Measuring from the 2016 low, the crossover point of these two centered moving averages is around 2305. The cycle low was 1865 on a weekly closing basis back in January 2016. The distance from the low to the crossover is roughly 440 points.
Hurst then taught that adding that amount to the crossover point would yield the projected high of the cycle. In this case the number is 2745. The typical wiggle room on an intraday basis is about 50 points at a low and around 25 points at a high. There’s less volatility at a high. Therefore the projected range for the high is about 2745-2770. Just a tiny, tiny shift in the centered 104 week moving average over the next couple of weeks would result in a projection of around 2800.
That’s consistent with a Hurst cycle wave chart, shown below. This is an update of the long term cycle chart of the SPX that I showed you last week and that I publish weekly in the Wall Street Examiner Pro Trader Market Updates. It is current through last Friday.
This busy chart graphically represents the concept of nested cycles developed by JM Hurst in his 1970 book on cycle analysis. In essence, longer term cycles contain progressively shorter term cycles.
The chart shows a very long term cycle, or secular trend, of 8 years or more, in dark blue with projected extensions based on linear regression shown as dotted lines. The S&P has blown through the upper projection. That’s extraordinary. If this is not a new phase of a bull market, then the market is hyperextended. I lean toward the latter view.
The next shorter cycle is in teal, representing the theoretical 4 year cycle. Then the next shorter cycle of a theoretical 2 year length, but often longer, is shown in red. That cycle has varied widely in duration with a relatively smooth wave mimicking the 4 year cycle in recent years. The price action is still contained within those sharply uptrending channels.
I have also drawn a couple of linear trend channels. The market has just broken out of one of those when the SPX broke through 2600. It’s a little early for the bulls to claim victory, because there are often false breakouts. But as of last weekend Hurst Theory shorter term projections now point to 2675-90, so there’s a good chance that this breakout will stick.
If the market successfully holds this breakout, 2800 would be a possible target over the next couple of months. A linear trendline connecting the market’s peaks since 2016 suggests that it would take until mid February to get there.
But I don’t think that the market will have the juice to hold out that long. The liquidity underpinnings of the rally will be turning increasingly less favorable for the rally.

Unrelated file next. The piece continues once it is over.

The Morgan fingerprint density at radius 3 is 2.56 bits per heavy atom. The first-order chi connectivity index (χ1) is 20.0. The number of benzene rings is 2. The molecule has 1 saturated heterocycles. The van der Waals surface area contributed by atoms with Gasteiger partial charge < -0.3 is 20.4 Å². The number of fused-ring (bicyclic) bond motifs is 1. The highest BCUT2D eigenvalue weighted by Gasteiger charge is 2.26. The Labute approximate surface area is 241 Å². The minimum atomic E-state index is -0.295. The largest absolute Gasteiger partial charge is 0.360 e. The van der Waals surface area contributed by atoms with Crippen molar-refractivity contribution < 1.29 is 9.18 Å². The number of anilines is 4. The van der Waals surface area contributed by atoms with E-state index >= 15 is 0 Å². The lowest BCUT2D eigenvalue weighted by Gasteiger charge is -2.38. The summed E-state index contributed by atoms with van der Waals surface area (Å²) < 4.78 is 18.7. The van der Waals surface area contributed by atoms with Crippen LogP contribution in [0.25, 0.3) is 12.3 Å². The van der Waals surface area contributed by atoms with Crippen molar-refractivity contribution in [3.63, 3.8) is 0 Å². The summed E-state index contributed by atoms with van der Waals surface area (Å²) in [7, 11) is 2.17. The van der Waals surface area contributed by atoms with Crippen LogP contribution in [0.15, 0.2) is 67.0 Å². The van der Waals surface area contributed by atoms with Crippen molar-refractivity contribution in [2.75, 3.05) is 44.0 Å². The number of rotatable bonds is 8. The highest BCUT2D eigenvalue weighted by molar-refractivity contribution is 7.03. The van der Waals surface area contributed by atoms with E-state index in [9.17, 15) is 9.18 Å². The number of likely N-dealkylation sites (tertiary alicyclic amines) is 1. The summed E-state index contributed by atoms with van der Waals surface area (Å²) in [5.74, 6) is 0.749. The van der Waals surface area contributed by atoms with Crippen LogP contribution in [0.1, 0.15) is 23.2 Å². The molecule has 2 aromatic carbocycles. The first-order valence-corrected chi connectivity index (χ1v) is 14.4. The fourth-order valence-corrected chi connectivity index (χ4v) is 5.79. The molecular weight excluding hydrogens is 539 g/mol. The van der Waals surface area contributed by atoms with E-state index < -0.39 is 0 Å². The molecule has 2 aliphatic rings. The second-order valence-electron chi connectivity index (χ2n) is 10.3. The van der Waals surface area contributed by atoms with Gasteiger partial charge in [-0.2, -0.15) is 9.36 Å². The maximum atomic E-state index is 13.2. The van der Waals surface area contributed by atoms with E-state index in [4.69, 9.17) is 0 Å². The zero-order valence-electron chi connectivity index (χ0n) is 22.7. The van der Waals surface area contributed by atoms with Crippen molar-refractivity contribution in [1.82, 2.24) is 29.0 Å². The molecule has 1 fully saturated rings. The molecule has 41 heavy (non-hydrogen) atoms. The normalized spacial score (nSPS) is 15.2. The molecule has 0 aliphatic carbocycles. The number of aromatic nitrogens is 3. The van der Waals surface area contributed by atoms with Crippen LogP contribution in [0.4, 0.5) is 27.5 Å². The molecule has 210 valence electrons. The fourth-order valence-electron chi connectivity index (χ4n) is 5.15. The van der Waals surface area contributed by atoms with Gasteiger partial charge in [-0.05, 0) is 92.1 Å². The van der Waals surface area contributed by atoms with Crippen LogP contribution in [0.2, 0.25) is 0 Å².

The LAMPP Tells Us It’s Too Late to Go Long, But Too Soon to Go Short
The long term LAMPP is still green, but hovering just above a red signal. The Treasury continues to issue large amounts of new debt, which will increase when Congress adopts final passage of the big tax cuts. The Fed will also increase its draining of funds from the banking system in January. These actions should cause the Long Term LAMPP to turn red by January, or February at the latest. We will watch for a signal change each week as these reports are updated.
If the Treasury continues to issue new debt at the current rate in December, as the TBAC has forecast, then the long term LAMPP should flash a red signal in roughly 4 weeks. That’s the first week in January. It wouldn’t be the first time the market has peaked in January. However, if the Treasury suspends debt issuance because of the reimposition of the debt ceiling this week, then the reduction of supply pressure would foster higher prices.
The short term LAMPP remains red. This signal has appeared to be wrong, although for several weeks in September and October my short side trading picks in the Wall Street Examiner Pro Trader model trading portfolio were doing better than the longs. That has again been the case over the past few days.
The stock market rally continues to apparently be driven by foreign inflows and increased use of leverage by traders. No doubt, short covering has played a role in the rally as well. When this is exhausted, it’s likely to end with a thud. We’ve seen a few air pockets and one day reversals lately. That could be the start of something bigger on the downside.
While I’m still hesitant to go all out short, I would not be buying long positions. While it has mostly worked for the past couple of weeks, even short term trading from the long side will become increasingly risky over the next 3 weeks or so.
When the Long Term LAMPP turns red, I would concentrate on trading from the short side.
The days of favorable liquidity conditions are numbered. And cycle analysis suggests that the upside on this market is 4-5% tops. As I wrote the other day, if you’re comfortable riding this wave, you can hold off on further liquidations of your stock portfolio until clear evidence that this euphoria has reversed.
But in January, I would start selling more aggressively. I am still looking to reach 60-70% cash by the end of January, or the end of the first quarter at the latest. Your cash target could be more or less depending on your personal circumstances.
As a trader who is thinking of shorting the market, based on the cycle projections and strong short term momentum, I would continue to hold off until there’s an intermediate term trend break. That would require the S&P holding a weekly close below 2580 in the short run or below 2600 in January.
In the meantime, I’ll be looking for specific stocks or sectors that appear set up for swing trades to the short side. I’ll report a few of them here when the time looks right. So stay tuned for that.